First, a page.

Doom Eternal is exhausting. After playing it for three hours, I felt like my nervous system needed a vacation. Any good first-person shooter demands something from your reflexes, learning how to land headshots and juggle guns while dodging incoming fire, but that's basically just learning how to breathe in Doom Eternal. Properly operating your entire body—and staying alive—is a whole lot harder.
Doom Eternal on Ultraviolence, its 'hard' difficulty, is the most stressed I've been playing a game in a long time, because almost every fight had me feeling like I was on the ragged edge. It's been a couple years since I played any of id Software's 2016 Doom, the surprisingly great reboot that Eternal is following up on, but I don't remember it feeling like this. Doom was fast, rabid, and satisfying in its brutality and the ways it encouraged aggression to stay alive. You had to perform melee 'glory kills' to wrench life-refilling power-ups from enemies, and you'd pull out the chainsaw at key moments to turn an enemy into a geyser of blood and ammo refills. Eternal starts at a level of intensity Doom may have reached towards the end.
The sequel gives you those basic tools in the first five minutes, and then it keeps layering on more for the first three hours (and likely beyond). Honestly, it's overwhelming, but Eternal's goal here is to essentially give you access to superpowers and then force you to learn how to use them instinctively, or you die. It's definitely following the Crank: High Voltage playbook on how to make a sequel.
At least on hard, all the enemies except the shambling fodder move fast, are aggressive, and can tear you to pieces in seconds, which means constantly closing range to get melee glory kills that restore your health becomes second nature. But that's hardly enough to keep you alive for long. The biggest source of tension, for me, was remembering to use each of the new cooldown abilities Eternal introduces while also monitoring my weapons swapping between weapons when needed.
There's now a grenade you can use to soften up a group of enemies, and later you can swap it out for a cryo grenade that freezes them instead. Heavier demons have weak spots that the grenade can help you destroy, robbing them of major damage potential or even opening them up for a glory kill. If you don't remember to use the grenade when it's off cooldown, you're probably dead, because Doom Eternal throws a lot of enemies at you at once.
There's a dash move now that you can use twice in a row. If you don't use it constantly you're probably dead, because Doom Eternal's enemies are aggressive, and they're fast. More than once I embarrassed myself by missing shotgun blasts at imps as they leaped circles around me faster than I could track them.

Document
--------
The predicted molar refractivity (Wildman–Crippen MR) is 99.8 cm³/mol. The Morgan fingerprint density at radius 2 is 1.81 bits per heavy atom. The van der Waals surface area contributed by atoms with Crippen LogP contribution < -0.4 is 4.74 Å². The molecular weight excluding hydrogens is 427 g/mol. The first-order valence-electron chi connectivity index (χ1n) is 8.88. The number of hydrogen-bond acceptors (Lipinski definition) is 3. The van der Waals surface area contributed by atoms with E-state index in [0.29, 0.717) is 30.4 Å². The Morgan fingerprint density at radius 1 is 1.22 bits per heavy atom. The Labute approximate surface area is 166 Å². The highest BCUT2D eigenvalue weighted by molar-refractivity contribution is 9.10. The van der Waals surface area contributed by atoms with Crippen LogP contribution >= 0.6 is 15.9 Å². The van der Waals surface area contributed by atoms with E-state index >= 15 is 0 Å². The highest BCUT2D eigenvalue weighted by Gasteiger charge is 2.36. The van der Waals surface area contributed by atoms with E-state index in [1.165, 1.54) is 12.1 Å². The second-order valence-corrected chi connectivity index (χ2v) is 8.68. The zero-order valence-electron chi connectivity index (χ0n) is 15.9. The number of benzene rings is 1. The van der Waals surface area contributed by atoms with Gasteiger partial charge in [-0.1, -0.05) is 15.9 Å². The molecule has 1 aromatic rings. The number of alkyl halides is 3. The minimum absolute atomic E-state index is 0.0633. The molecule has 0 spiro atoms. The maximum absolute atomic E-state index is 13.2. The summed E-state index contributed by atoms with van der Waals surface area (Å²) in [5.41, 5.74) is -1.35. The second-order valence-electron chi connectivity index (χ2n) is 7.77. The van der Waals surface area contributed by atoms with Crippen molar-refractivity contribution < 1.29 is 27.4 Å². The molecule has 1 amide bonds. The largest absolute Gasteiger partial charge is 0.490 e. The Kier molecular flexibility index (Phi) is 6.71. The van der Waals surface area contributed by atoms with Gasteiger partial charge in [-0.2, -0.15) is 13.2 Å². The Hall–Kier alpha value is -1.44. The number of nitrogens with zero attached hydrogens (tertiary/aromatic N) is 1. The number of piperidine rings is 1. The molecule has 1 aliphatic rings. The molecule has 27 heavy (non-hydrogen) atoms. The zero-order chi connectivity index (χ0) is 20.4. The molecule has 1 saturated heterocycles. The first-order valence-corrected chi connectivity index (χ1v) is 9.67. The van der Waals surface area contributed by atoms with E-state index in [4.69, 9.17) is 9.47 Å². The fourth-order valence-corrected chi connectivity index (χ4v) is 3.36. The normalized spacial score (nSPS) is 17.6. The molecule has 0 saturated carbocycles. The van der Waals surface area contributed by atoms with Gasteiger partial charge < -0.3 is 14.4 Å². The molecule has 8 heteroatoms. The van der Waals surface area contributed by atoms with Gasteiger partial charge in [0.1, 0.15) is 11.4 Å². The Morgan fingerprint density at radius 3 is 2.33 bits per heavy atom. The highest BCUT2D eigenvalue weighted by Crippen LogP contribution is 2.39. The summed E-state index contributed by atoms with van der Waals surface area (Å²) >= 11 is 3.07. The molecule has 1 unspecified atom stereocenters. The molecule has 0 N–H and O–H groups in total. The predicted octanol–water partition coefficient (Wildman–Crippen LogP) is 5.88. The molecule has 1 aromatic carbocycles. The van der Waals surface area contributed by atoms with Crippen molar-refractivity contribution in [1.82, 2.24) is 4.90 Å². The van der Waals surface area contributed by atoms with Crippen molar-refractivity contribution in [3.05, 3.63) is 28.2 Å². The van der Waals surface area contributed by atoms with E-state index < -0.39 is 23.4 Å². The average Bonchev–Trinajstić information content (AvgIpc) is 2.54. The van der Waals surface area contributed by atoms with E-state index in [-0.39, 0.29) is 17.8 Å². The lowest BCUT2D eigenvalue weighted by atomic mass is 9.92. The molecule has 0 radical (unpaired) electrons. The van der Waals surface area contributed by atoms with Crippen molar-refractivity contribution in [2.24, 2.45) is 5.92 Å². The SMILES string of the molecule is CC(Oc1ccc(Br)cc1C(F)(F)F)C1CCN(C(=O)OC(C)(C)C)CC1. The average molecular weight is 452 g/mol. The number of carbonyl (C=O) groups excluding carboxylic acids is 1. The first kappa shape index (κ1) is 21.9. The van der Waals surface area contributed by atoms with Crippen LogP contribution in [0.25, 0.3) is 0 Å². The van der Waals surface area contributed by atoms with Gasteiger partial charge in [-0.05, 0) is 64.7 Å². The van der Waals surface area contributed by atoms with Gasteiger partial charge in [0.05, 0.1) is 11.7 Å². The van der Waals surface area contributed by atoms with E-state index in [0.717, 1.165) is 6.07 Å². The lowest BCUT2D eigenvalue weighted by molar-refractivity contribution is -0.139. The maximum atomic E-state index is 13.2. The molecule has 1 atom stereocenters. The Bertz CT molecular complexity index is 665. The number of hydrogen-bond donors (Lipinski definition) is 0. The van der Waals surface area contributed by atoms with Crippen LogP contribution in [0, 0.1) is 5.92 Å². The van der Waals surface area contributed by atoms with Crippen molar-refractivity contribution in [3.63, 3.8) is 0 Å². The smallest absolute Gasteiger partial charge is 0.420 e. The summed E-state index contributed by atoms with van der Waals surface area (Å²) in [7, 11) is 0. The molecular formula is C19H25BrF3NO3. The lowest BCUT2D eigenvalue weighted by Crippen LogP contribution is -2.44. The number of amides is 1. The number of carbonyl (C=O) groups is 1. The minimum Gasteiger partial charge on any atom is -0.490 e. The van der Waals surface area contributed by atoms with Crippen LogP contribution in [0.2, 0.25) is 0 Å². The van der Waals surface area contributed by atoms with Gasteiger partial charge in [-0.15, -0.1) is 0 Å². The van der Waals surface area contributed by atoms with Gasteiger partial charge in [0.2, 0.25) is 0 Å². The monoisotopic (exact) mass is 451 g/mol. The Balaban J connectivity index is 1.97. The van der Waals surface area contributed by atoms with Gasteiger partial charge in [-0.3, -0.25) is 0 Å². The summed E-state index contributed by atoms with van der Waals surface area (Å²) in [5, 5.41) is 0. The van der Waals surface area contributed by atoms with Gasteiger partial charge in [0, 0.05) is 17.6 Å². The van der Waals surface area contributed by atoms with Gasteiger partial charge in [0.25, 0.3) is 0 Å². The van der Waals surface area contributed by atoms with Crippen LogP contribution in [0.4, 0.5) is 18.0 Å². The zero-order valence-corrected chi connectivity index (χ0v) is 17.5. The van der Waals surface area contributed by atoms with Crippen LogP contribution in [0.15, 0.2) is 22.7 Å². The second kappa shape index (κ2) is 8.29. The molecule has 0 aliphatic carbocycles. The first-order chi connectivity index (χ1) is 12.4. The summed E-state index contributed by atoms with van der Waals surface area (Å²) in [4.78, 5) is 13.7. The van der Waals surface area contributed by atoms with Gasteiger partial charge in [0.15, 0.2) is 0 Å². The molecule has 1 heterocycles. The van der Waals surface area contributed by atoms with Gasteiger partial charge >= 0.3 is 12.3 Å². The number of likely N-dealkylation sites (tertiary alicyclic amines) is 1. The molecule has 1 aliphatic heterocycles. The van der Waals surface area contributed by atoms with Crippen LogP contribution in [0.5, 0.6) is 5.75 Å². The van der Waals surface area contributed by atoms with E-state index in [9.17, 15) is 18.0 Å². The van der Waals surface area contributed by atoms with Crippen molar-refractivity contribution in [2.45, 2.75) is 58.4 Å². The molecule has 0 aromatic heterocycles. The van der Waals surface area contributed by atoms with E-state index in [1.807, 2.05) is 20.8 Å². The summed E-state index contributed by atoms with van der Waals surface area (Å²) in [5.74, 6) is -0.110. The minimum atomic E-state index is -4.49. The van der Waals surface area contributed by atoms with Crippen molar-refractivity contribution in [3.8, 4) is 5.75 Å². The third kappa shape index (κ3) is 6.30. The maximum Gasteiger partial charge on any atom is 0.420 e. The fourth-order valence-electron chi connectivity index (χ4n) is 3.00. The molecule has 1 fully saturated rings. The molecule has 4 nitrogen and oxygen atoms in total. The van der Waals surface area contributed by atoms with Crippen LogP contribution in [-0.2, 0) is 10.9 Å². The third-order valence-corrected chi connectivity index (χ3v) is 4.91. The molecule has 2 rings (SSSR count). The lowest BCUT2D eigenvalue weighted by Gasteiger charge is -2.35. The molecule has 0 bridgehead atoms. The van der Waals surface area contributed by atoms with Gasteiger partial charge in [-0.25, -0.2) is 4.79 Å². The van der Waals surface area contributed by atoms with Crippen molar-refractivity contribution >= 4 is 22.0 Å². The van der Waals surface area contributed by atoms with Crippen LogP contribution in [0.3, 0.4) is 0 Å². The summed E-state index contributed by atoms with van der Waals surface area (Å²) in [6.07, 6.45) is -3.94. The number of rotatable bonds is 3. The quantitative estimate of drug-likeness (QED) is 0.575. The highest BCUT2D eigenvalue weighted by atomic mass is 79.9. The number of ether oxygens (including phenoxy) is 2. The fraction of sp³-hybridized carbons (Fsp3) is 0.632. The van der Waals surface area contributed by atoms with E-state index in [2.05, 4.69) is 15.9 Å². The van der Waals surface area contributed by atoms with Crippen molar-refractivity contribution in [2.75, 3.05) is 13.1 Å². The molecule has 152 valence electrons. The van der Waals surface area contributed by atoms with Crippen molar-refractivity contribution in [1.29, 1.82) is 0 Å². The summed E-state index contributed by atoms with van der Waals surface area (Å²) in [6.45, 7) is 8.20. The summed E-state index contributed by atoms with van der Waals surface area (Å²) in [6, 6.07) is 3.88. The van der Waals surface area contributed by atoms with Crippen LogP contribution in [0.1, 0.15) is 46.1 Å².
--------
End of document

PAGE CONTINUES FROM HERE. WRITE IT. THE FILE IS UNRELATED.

There's the flame belch, which sets enemies on fire, and while they're on fire, you can shoot them to get armor pickups, in the same way glory kills give you help. If you don't remember to use the flame belch constantly, you're definitely dead. That armor is essential.
Then there's your actual weapons, staples like the shotgun and heavy cannon and plasma rifle, which each have mods that can save your ass in the right situation. One time I vented the built-up heat from my plasma rifle to blast out a shockwave that saved me from a Hell Knight who was getting ready to knock my head off. I was constantly switching between guns to use whatever was best in the moment, or because I'd just run out of ammo for one and was scrambling to stay alive.
Within the first three hours I had all of the above, plus the rocket launcher, and I'd been introduced to a handful of other powerup systems. There are relics which give you special abilities, like the 'blood punch,' which you charge up by performing glory kills. It gives your punch an extra area of effect and deals a lot more damage, so you can One Punch Man your way through a crowd. There's an upgrade system for those relics. There are also suit upgrade points, which can be spent on enhancements like vacuuming power-ups in from further away or lowering ability cooldowns. And you can upgrade weapon mods, leading to a fully decked-out gun can then get some kind of final special power boost.
It's a lot.
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Eternal doesn't hesitate to throw all these systems at you in the first three hours, like a sadistic juggling instructor lobbing live chainsaws at you. It's bold, not the way most triple-A videogames would do it, and I admire the chutzpah even if a smoother ramp up would've been more pleasant. You can feel how eager id's designers were to give you everything, rather than slowly re-tell the origin story of becoming Doom Guy.